It’s like the 2008 financial meltdown all over again — only worse.
New York state will lose hundreds of thousands of well-paid back-office, finance, tech and manufacturing jobs over the next 48 months, according to new data reviewed by The Post.
But instead of Wall Street in free-fall, this job loss is caused by slow growth, labor-saving technology and lower-cost competitors overseas and out of state.
New York has recovered all the jobs it lost during the Great Recession. But these replacements are lower-paying jobs just above minimum wage and with reduced benefits, analysts say.
“I know one very profitable company in New York that’s not replacing staff once employees quit or retire,” Honorio Padrón, principal at The Hackett Group, a global strategic advisory firm, told The Post.
He’s describing a Fortune 500 company, but he declined to name it. And, he says, it’s one of many shipping scores of back-office jobs overseas.
“These employees won’t be replaced in New York, because of the high costs of doing business here,” added Padrón. The pay for these local jobs averages nearly $80,000 annually, Padrón says.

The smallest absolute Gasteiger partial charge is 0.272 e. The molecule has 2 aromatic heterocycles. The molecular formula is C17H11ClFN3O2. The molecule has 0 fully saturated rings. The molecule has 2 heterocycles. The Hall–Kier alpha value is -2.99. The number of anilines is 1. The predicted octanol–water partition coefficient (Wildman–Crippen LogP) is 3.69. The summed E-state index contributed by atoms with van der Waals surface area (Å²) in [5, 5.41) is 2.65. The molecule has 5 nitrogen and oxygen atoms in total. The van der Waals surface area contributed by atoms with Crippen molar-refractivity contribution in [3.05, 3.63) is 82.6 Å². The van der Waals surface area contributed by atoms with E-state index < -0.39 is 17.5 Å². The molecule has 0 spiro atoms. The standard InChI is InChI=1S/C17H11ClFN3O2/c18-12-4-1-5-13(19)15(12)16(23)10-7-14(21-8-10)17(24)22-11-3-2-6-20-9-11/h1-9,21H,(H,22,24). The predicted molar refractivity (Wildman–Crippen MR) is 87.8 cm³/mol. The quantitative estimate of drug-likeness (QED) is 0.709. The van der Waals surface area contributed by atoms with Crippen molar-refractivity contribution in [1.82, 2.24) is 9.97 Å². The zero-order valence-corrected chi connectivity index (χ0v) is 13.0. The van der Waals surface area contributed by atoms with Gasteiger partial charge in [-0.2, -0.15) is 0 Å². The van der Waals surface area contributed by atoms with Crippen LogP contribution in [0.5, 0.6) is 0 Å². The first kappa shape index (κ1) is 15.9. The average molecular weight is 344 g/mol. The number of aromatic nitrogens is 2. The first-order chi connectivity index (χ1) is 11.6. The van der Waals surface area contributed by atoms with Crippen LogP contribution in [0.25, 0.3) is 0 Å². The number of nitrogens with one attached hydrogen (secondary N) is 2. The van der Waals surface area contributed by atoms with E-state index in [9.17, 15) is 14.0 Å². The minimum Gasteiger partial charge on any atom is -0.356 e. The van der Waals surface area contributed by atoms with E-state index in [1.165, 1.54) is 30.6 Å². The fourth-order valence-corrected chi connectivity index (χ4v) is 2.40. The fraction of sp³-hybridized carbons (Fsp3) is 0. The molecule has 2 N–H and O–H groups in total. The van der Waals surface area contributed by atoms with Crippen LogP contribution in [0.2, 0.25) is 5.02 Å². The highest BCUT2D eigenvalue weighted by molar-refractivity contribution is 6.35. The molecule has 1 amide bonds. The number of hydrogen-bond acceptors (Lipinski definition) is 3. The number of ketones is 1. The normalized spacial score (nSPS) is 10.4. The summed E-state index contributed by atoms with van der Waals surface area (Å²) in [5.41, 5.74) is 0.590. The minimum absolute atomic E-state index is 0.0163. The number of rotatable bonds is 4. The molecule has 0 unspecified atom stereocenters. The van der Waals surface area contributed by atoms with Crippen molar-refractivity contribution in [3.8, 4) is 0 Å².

New York is at the epicenter of a wider bloodbath — a staggering 1.85 million back-office jobs projected gone from North America from 2002 to 2017, hundreds of thousands of them in New York, according to new research by The Hackett Group. Blame it on offshoring and economic fundamentals like tepid growth and technological efficiencies, it says.
The data make grim reading. New York state lost nearly 100,000 manufacturing jobs in the five years through 2012. That’s a gut-wrenching drop of 16.9 percent, compared with a national average of 14.1 percent, according to the Office of the Comptroller.
And since 2008, the state has shed a total of 182,000 middle- and higher-wage jobs paying as much as $70,000 a year and up, according to another economic analysis.
For the 12 months ended June 2013, manufacturing employment rose modestly across the nation, but declined in New York by 3.6 percent year-over-year.
After one of the worst decades on record for manufacturing jobs — a record 294,000 jobs lost, or 39 percent of the total — the current decade looks like it may be a repeat disaster.
And IBM recently said it was moving hundreds of jobs from Rochester to Mexico.